Saturday, February 12, 2011

Palin Versus Obama 2012: The White Vote, the 2010 midterms and the Battleground States

Another great break down from Brices Crossroads

As Sarah Palin ramps up her Presidential bid, and her nomination seems increasingly likely, look for the media narrative to shift to her unelectability. This is designed not so much to deny her the nomination as it is to dispirit and to demoralize her voters in the coming general election matchup with President Obama. Yet, for a number of reasons, principally the Democrats' dismal performance among white voters in the recent midterms, it is not Palin's supporters who should be demoralized, but Obama's.

Let's start with President Obama's performance among white voters in 2008. In 2008, Obama got the highest percentage of white votes--43%--of any Democrat candidate since Bill Clinton managed to get 44% in 1996. John Kerry (2004)and Al Gore (2000) managed just 41% and 42% respectively. Many pundits discounted Obama's lead in the polls in the run up to the 2008 election, because of the so-called Bradley effect, which holds that white voters, in order not to appear bigoted, will tell pollsters they intend to vote for a minority candidate and then proceed to vote against him. Not only did this so-called Bradley effect fail to materialize in 2008, in many states, such as Pennsylvania, Obama's over performance among white voters was the key to his victory.

Fast forward to the 2010 midterms. In the midterms, the Democrats registered their worst performance among the white vote in recorded history. Not only did the white share of the electorate rise from 75% to 77%, the GOP candidates crushed the Democrats among white voters 60%-37%, twice the margin by which the insipid John McCain had bested Obama in that demographic.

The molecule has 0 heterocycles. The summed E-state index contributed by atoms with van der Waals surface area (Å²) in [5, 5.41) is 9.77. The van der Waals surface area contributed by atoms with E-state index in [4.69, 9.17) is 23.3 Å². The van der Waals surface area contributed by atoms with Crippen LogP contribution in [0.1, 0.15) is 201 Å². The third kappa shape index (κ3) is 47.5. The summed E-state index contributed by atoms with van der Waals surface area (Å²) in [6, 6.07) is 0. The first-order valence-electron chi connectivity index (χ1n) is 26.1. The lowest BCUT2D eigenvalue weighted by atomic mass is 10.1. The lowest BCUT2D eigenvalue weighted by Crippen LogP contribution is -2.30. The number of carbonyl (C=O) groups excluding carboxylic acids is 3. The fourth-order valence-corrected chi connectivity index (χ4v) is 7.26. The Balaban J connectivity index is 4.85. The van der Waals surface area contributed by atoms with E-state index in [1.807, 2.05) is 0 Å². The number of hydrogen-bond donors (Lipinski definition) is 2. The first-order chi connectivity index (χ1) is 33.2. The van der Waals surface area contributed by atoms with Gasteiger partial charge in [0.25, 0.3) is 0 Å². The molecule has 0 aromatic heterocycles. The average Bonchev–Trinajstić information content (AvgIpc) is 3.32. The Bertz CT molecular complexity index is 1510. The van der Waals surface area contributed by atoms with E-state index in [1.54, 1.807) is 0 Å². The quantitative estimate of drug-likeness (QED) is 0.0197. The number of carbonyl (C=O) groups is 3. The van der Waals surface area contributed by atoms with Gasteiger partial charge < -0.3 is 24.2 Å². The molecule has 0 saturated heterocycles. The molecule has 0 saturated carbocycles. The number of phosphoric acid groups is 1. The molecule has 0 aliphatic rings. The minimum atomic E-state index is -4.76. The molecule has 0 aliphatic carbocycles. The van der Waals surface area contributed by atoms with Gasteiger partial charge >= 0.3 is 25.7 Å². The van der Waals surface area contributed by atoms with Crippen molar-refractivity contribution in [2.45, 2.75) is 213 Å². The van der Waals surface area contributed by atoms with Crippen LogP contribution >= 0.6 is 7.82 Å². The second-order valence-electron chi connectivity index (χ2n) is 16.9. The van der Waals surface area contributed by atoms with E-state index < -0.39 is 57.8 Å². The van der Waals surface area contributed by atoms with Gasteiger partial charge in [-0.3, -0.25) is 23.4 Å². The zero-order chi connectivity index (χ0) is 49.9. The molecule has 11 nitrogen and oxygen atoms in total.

There is a belt of states stretching from the mid-Atlantic across the Midwest (Pennsylvania, Ohio, Indiana, Illinois and Iowa) in which the electorate, with exception of Illinois is approximately 85% white. Obama carried every one of them in 2008, in most cases over performing among white voters compared to his national average of 43%. In 2010, the Democrats decisively lost the white vote, both college educated and non-college educated in every one of them, as the graphic linked below demonstrates!


In 2012, if the Democrats' 60-37 pasting in 2010, and the slight uptick in white share of the electorate from 75% to 77%, hold true, Obama is going to have to have to kick it up not one notch but several.

Pennsylvania is an example. A state without which he cannot be re-elected, Obama won Pennsylvania fairly comfortably by about 620,000 votes out of six million cast, a margin of about 10%. The white share of the electorate remained fairly stable between 2004 and 2008, at about 82%, with white voters casting about 4.8 million of 6 million total votes. Obama's 620,000 vote margin was directly traceable to the fact that he split the white vote down the middle with McCain, with each man notching approximately 50%. In so doing, Obama had to over perform his national white vote of 43% by only a net of about 6% in Pennsylvania to secure his 2008 victory there. But what if the national vote in 2012 mirrors that of 2010, with white voters casting ballots against him by 60-37? In that scenario, in order to maintain his 2008 margin, Obama would have to over perform his "national white vote" in Pennsylvania by a net of 12% in order to replicate his 2008 victory margin. If he over performs among whites in Pennsylvania only as well as he did in 2008--that is, by about 6%--he would lose the white vote there by 55%-43%. His raw white vote would, by my calculations be reduced from approximately 2.4 million to 2.064 million, a loss of about 335,000 votes. Adding these 335,000 votes to the GOP candidate's total creates a net shift of 670,000 votes, enough to produce a 50,000 vote GOP margin, assuming Obama's share of the black and Hispanic votes stay the same. If Obama is in deep trouble in reliably blue Pennsylvania, he is in deeper trouble in less reliably blue states such as Iowa and Wisconsin and in usually reliable red ones like Ohio and Indiana.